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PJC receives large estate gift for Red River County students

Published or Revised July 31, 2015

John Tate Davis

John Tate Davis in his Paris Junior College football uniform, from the 1950 PJC yearbook Galleon.

A memorial gift created in 1995 for one Red River County scholarship led to a recent estate gift to Paris Junior College of nearly $1 million, all to benefit students from Red River County.

John Tate and Reva Davis created an endowed scholarship at Paris Junior College in 1995 for students of the Rivercrest Independent School District in memory of their late son, Stanley Tate Davis, who was killed in an accident.

A native of Talco, John Tate Davis died November 12, 2001. His widow, Reva recalled, “He wanted to help people in that part of the country who didn’t have a chance to get ahead. It didn’t matter if it was an ‘A’ or ‘C’ student who received the scholarship as long as they wanted to try.” That initial $5,000 endowment created a scholarship that continues to be awarded annually to a graduating senior from Rivercrest High School, alternating between a Bogata and Talco resident every other year.

When John Tate Davis played football at Paris Junior College in 1949-50, he had an opportunity to excel academically and athletically. His athletic prowess earned him All-American honors at PJC and the opportunity to play at the University of Tennessee. Davis was inducted into the PJC Athletic Hall of Fame in 1990 and the Academic Hall of Honor in 1999.

Davis’ sister and her husband, Verbeth and Ezra Coe, passed away in 2003 and 2013 respectively. They left a significant portion of their estate to Paris Junior College’s Memorial Foundation to be added to the endowment bearing their nephew’s name, Stanley Tate Davis. Mrs. Coe grew up in Talco but called Tuckerman, Arkansas home for a number of years.

Mr. Coe was a native of Tuckerman, Ark., and a graduate of Arkansas State University. He was a World War II veteran and an engineer by profession. Mrs. Coe was a graduate of Texas Woman’s University in Denton and taught English at Tuckerman High School for a number of years.

“Mr. and Mrs. Coe came from humble backgrounds,” according to Jerry Burchfield, CPA, and a trustee for the Coe Estate. “They worked hard, spent little, traveled for their enjoyment and pastime, and were very conservative in their investments.”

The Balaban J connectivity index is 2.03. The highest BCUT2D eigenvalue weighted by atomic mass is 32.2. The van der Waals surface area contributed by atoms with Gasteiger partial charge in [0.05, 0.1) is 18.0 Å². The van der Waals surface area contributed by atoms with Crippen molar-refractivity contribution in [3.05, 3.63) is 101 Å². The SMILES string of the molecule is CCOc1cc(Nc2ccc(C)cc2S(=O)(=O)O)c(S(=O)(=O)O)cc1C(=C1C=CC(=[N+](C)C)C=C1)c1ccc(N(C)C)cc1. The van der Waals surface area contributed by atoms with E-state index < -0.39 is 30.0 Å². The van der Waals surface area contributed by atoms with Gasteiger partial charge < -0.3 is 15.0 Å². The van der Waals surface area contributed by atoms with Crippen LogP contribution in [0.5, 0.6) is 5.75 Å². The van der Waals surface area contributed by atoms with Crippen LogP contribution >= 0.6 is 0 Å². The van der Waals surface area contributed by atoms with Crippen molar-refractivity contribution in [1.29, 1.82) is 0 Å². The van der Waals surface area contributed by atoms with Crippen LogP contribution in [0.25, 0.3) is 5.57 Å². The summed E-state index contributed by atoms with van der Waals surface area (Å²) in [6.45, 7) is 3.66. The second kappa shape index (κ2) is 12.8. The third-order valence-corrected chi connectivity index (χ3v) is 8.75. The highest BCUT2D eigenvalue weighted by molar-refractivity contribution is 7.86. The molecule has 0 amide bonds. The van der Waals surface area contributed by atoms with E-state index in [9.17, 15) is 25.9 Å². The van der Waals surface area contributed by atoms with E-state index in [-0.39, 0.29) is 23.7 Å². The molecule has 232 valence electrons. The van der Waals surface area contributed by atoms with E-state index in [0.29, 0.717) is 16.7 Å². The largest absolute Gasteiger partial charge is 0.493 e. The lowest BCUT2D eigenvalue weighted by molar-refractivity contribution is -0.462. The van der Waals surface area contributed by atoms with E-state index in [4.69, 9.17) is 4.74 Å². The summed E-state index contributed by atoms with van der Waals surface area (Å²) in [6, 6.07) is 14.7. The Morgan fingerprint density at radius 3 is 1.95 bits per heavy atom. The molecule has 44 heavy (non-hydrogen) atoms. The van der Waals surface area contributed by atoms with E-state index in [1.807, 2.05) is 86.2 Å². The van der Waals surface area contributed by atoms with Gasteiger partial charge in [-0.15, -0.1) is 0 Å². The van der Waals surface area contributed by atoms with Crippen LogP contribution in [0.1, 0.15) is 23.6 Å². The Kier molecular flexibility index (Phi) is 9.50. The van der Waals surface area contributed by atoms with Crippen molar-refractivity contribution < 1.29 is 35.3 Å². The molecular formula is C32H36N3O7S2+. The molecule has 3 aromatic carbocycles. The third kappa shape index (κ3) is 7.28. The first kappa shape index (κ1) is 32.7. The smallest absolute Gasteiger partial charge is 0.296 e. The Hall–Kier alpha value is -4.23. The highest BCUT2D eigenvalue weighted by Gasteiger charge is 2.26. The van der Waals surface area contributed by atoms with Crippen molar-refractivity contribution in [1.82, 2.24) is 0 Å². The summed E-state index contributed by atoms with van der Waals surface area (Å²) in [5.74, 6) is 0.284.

“The legacy Mr. and Mrs. Davis put in place twenty years ago has provided an annual award for a graduating Rivercrest senior each year,” said PJC President Dr. Pamela Anglin. “Their thoughtfulness will pay dividends for decades to come. What began as one $250-300 award to one student will now provide 50 or more scholarships each year for Red River County high school graduates.”

Anglin said the total gift to the PJC Memorial Foundation from the Coe Estate represents one-third of their nearly $3 million bequests to higher education institutions.

Mrs. Davis, who lives outside Knoxville, Tenn., added, “John would have been so happy. He loved Texas and PJC and would be pleased at the opportunities the endowment has created.” 

“Generous donors like the Davises and Coes have opened so many doors to opportunity for PJC students through the years,” Anglin said. “We welcome the opportunity to speak with anyone seeking to leave a gift to serve the College and students. Such gifts allow PJC to tell a story like that of the Davises or Coes. Our scholarship recipients are told how their scholarship came about, and it sparks their interest in helping other students when they complete their academic or workforce training and enter their careers.”

Those interested in learning how to establish an endowment or make a gift to PJC is encouraged to contact the Office of Institutional Advancement and Alumni Affairs, (903) 782-0276.

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